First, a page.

In January 2018 a crowd of around 200 ex-pat Iranians gathered outside the International Neuroscience Institute (INI) in Hanover, Germany. They were demanding the authorities arrest and prosecute Mahmoud Hashemi Shahroudi, the former Chief of Judiciary in Iran, who had travelled to the clinic to receive treatment for cancer from Professor Majid Samii, a renowned Iranian-German neurosurgeon. The protesters alleged that Sharoudi was guilty of horrific crimes against humanity, including the execution of more than 2,000 political prisoners. He had even refused to grant an appeal against a death sentence imposed on a 13-year-old child in 2007. Fearing his own imminent arrest, Shahroudi fled back to Tehran, where he died later that year.

In a bizarre turn of fate, it was claimed that another corrupt Iranian judge had recently arrived at the same Hanover clinic. It was said that Gholamreza Mansouri was also receiving treatment from Professor Samii. On hearing the news earlier this month, a crowd of ex-pat Iranians quickly gathered outside the clinic demanding his arrest. However, after denials by both the German Foreign Ministry and the INI, Mansouri was traced to Bucharest, where he was arrested by Romanian police on a warrant issued by Interpol. He is being held in custody pending the restoration of flights to Tehran, suspended during the coronavirus pandemic. In the meantime, many ex-pat Iranians in Romania have demanded his indictment for crimes against humanity, in order that he can face trial in Europe. 

As a judge in Iran, Mansouri was responsible for a vicious crackdown on the media, censoring the internet, banning newspapers and ordering the mass arrest and torture of journalists on fabricated charges. As a lickspittle devotee of the theocratic regime, he ordered the arrest of at least 20 journalists in Iran on a single day in 2013, subjecting many of them to torture while in custody.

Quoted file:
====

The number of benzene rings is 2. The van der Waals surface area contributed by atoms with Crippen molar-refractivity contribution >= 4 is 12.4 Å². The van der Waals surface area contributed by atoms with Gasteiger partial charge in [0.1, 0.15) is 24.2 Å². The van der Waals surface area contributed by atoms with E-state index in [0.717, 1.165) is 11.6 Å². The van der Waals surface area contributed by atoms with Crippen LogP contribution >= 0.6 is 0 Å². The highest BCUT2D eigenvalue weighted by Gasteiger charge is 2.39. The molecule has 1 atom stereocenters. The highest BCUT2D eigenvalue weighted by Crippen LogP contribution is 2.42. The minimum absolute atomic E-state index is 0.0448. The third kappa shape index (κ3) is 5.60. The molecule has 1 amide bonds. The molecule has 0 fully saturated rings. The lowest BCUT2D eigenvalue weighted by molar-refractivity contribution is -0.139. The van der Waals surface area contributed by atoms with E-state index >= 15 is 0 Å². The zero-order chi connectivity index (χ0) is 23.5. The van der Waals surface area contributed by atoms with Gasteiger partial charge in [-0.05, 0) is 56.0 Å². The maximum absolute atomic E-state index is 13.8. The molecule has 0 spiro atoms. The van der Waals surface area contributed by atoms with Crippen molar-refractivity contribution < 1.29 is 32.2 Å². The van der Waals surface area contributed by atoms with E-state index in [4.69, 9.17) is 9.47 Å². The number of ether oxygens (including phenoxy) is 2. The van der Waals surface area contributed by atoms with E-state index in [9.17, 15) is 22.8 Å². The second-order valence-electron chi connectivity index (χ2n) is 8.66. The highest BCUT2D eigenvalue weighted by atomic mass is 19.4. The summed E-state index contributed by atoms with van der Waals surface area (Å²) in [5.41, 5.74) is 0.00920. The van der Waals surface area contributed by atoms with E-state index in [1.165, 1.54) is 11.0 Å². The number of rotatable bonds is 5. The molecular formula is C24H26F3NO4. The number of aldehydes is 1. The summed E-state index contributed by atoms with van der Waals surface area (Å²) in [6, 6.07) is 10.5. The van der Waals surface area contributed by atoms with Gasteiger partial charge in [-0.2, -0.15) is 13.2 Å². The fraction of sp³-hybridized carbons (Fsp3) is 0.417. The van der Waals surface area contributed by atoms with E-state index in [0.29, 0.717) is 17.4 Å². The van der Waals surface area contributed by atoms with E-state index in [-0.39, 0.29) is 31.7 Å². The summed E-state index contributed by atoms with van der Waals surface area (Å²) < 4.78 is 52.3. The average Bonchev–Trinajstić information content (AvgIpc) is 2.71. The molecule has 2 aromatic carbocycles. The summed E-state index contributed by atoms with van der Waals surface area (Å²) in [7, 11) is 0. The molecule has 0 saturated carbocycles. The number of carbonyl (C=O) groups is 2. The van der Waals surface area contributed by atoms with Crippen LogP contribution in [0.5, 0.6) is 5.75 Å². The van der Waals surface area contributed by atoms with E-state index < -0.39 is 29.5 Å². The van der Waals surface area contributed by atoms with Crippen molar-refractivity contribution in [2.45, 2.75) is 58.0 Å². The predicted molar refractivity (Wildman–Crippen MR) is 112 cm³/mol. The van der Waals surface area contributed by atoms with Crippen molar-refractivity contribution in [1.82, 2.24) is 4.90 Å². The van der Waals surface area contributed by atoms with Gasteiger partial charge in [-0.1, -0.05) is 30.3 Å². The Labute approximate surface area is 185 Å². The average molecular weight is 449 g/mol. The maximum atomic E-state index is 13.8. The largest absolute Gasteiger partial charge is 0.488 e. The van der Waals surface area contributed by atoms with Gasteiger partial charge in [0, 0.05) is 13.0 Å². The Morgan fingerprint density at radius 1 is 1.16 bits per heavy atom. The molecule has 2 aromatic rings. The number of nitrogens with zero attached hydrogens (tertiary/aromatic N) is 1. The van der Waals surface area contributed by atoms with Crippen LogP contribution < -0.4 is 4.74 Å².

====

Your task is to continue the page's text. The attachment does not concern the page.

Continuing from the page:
The Iranian regime arrested, imprisoned or executed at least 860 journalists in the three decades between the Islamic revolution in 1979 and 2009, according to documents leaked to the media monitoring group Reporters Sans Frontières (RSF). The arrests continue to this day. Pouria Alami, a former Iranian journalist, wrote in a tweet that Mansouri sentenced him to solitary confinement on charges of "collaboration with MI6," the British intelligence agency. Concocted espionage accusations were one of Mansouri’s favourite tactics and could often lead to the death penalty. Reyhaneh Tabatabai, a reporter for the Sharq newspaper at the time, also named Mansouri as the prosecutor who ordered her arrest in 2013. Sharq was banned in 2012 following its publication of a controversial cartoon “The blindfolded men.” The cartoonist, Hadi Heydari and the newspaper manager and licence holder Mehdi Rahmanian, were both jailed.

In a press conference held in Paris last year to coincide with the fortieth anniversary of the Islamic revolution that brought the mullahs to power in Iran in 1979, RSF released a report based on months of detailed research, showing how the theocratic regime had arrested, imprisoned and executed hundreds of journalists. RSF said that they had referred their file to the High Commissioner for Human Rights at the United Nations, demanding that those responsible should be held to account. Christophe Deloire, Secretary General of RSF said: “The very existence of this file and its millions of entries show not only the scale of the Iranian regime’s mendacity...but the relentless machinations it used for 40 years to persecute men and women for their opinions or their reporting.” Deloire said that RSF had identified at least 4 journalists who had been executed, including Simon Farzami, a Swiss-Iranian of Jewish origin who was bureau chief of French news agency Agence France-Presse when he was arrested in 1980. Among the 860 journalists arrested by the regime were 218 women.